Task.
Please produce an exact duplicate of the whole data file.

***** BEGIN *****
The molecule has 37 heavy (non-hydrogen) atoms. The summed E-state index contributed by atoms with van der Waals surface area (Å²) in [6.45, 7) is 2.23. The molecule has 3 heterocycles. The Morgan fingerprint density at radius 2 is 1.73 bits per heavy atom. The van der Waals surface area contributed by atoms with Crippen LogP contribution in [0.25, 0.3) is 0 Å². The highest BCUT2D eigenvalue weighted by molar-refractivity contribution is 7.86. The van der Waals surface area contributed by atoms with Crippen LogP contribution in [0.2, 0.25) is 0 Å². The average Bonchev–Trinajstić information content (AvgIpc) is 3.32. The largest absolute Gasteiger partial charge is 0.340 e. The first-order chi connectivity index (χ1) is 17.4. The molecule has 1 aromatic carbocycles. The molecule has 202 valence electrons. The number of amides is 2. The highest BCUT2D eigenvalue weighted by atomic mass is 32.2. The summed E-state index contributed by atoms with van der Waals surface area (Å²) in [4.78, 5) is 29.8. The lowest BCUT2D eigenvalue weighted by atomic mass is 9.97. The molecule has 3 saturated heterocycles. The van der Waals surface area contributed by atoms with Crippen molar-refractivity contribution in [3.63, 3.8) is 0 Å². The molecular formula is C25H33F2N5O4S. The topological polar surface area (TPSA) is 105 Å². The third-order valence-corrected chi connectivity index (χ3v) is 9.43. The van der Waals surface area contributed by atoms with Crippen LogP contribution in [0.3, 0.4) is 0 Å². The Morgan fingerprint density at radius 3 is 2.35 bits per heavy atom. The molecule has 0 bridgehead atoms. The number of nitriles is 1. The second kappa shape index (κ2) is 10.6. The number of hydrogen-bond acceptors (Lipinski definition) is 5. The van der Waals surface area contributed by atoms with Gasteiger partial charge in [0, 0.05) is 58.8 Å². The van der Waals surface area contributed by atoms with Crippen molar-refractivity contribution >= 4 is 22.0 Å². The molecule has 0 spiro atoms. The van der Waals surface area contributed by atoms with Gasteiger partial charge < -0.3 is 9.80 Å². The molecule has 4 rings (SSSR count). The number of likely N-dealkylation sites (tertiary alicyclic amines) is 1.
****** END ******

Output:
The molecule has 37 heavy (non-hydrogen) atoms. The summed E-state index contributed by atoms with van der Waals surface area (Å²) in [6.45, 7) is 2.23. The molecule has 3 heterocycles. The Morgan fingerprint density at radius 2 is 1.73 bits per heavy atom. The van der Waals surface area contributed by atoms with Crippen LogP contribution in [0.25, 0.3) is 0 Å². The highest BCUT2D eigenvalue weighted by molar-refractivity contribution is 7.86. The van der Waals surface area contributed by atoms with Crippen LogP contribution in [0.2, 0.25) is 0 Å². The average Bonchev–Trinajstić information content (AvgIpc) is 3.32. The largest absolute Gasteiger partial charge is 0.340 e. The first-order chi connectivity index (χ1) is 17.4. The molecule has 1 aromatic carbocycles. The molecule has 202 valence electrons. The number of amides is 2. The highest BCUT2D eigenvalue weighted by atomic mass is 32.2. The summed E-state index contributed by atoms with van der Waals surface area (Å²) in [4.78, 5) is 29.8. The lowest BCUT2D eigenvalue weighted by atomic mass is 9.97. The molecule has 3 saturated heterocycles. The van der Waals surface area contributed by atoms with Crippen molar-refractivity contribution in [3.63, 3.8) is 0 Å². The molecular formula is C25H33F2N5O4S. The topological polar surface area (TPSA) is 105 Å². The third-order valence-corrected chi connectivity index (χ3v) is 9.43. The van der Waals surface area contributed by atoms with Crippen LogP contribution in [0.3, 0.4) is 0 Å². The Morgan fingerprint density at radius 3 is 2.35 bits per heavy atom. The molecule has 0 bridgehead atoms. The number of nitriles is 1. The second kappa shape index (κ2) is 10.6. The number of hydrogen-bond acceptors (Lipinski definition) is 5. The van der Waals surface area contributed by atoms with Gasteiger partial charge in [0, 0.05) is 58.8 Å². The van der Waals surface area contributed by atoms with Crippen molar-refractivity contribution >= 4 is 22.0 Å². The molecule has 0 spiro atoms. The van der Waals surface area contributed by atoms with Gasteiger partial charge < -0.3 is 9.80 Å². The molecule has 4 rings (SSSR count). The number of likely N-dealkylation sites (tertiary alicyclic amines) is 1.